grasp such great glory, that proud and wicked sinners should experience as judges those who they thought were to be slaughtered here on earth like cheap cattle? So that you would not perhaps imagine that the apostles alone would pass judgment, he added: This glory is to all his saints. All participate with Christ in judgment who do not oppose His commands, for with devoted will they too share in His decisions. But though the power and glory of the saints have been described in this varied account, none of them is found to have all the rewards of virtues in their totality. Christ Jesus is the only one of whom Paul says: For in him dwelleth the fullness of the Godhead corporeally, 11 that is, in substance. Since the Lord possesses all blessings perfectly and wholly, He bestows on each as He wills; as John says, He is clearly the fullness of all the saints. 12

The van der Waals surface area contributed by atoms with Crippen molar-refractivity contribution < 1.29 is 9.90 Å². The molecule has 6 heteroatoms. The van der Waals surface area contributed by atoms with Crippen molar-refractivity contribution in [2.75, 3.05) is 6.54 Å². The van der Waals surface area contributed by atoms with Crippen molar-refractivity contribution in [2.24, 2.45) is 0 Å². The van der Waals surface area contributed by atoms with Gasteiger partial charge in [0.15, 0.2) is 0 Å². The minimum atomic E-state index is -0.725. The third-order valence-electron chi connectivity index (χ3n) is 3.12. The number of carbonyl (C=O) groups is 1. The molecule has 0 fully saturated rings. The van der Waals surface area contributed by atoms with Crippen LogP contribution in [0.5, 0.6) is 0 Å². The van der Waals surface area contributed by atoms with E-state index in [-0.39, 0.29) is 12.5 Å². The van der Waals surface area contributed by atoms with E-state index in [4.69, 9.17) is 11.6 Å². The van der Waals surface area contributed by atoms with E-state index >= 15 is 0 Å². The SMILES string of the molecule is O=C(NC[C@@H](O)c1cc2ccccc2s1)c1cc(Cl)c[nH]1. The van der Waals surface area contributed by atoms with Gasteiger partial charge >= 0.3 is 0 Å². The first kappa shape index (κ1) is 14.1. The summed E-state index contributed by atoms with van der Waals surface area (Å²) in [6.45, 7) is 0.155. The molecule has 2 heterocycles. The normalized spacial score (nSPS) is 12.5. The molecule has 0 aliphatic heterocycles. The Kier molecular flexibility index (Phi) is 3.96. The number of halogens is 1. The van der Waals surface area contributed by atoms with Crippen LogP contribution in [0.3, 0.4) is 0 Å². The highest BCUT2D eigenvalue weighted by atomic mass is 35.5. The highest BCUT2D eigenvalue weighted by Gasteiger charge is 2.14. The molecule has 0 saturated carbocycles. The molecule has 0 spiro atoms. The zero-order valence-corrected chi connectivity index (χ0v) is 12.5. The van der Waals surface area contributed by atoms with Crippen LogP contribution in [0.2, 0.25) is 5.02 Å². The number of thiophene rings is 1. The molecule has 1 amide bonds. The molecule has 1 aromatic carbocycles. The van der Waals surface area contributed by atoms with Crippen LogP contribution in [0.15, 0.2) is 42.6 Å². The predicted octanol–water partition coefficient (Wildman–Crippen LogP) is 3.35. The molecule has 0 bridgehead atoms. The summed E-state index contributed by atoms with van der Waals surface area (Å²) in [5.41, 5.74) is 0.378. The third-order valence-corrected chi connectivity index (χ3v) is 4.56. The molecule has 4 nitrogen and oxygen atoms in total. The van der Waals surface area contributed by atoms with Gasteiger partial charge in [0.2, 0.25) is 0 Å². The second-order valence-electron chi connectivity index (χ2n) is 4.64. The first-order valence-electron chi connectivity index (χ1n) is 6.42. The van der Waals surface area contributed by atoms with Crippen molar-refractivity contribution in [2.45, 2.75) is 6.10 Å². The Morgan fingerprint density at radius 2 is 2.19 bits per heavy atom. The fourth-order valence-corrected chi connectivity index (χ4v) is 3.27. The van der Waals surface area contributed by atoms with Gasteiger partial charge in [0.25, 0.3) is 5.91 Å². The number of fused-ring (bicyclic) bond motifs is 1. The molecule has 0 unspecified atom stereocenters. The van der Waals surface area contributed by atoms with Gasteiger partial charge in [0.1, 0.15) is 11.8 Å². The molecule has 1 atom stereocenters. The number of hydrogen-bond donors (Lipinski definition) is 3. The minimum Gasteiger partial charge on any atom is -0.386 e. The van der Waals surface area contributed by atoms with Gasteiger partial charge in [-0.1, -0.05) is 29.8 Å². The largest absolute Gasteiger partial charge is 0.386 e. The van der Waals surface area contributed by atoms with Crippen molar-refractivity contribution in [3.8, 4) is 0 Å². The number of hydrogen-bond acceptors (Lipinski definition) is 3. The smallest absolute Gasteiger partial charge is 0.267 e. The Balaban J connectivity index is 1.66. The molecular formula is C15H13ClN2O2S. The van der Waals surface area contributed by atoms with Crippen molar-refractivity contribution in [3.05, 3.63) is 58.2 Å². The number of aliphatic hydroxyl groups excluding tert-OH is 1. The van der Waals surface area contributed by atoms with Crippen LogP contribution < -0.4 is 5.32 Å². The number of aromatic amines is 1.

We must carefully observe how the preceding psalm is linked to this one in the task of praise, and how a certain differentiation divides them. In the first he encouraged all creatures to proclaim the Lord, but this one more separately and specifically showed that Israel must sing a new canticle and become joyful over their own Lord, who has made them gather from the crowd of nations. Also mentioned is the power which is to be bestowed on the saints at the judgment, so that the Lord's strength can be acknowledged in their glory. In this sense it is both associated with the previous psalm in its task of praise, and distinct from it in the peculiarity of its themes.
i. Alleluia. See how once again that herald of salvation is brought back before us, to speak not of bodily sustenance but of heavenly abundance. The city of God is urged to gather from the circumference of the world, and to sing with tongue and heart. So let us sing with total concentration this Alleluia, which through the Lord's ordering has brought the entire corpus of psalmody to its high point. Just as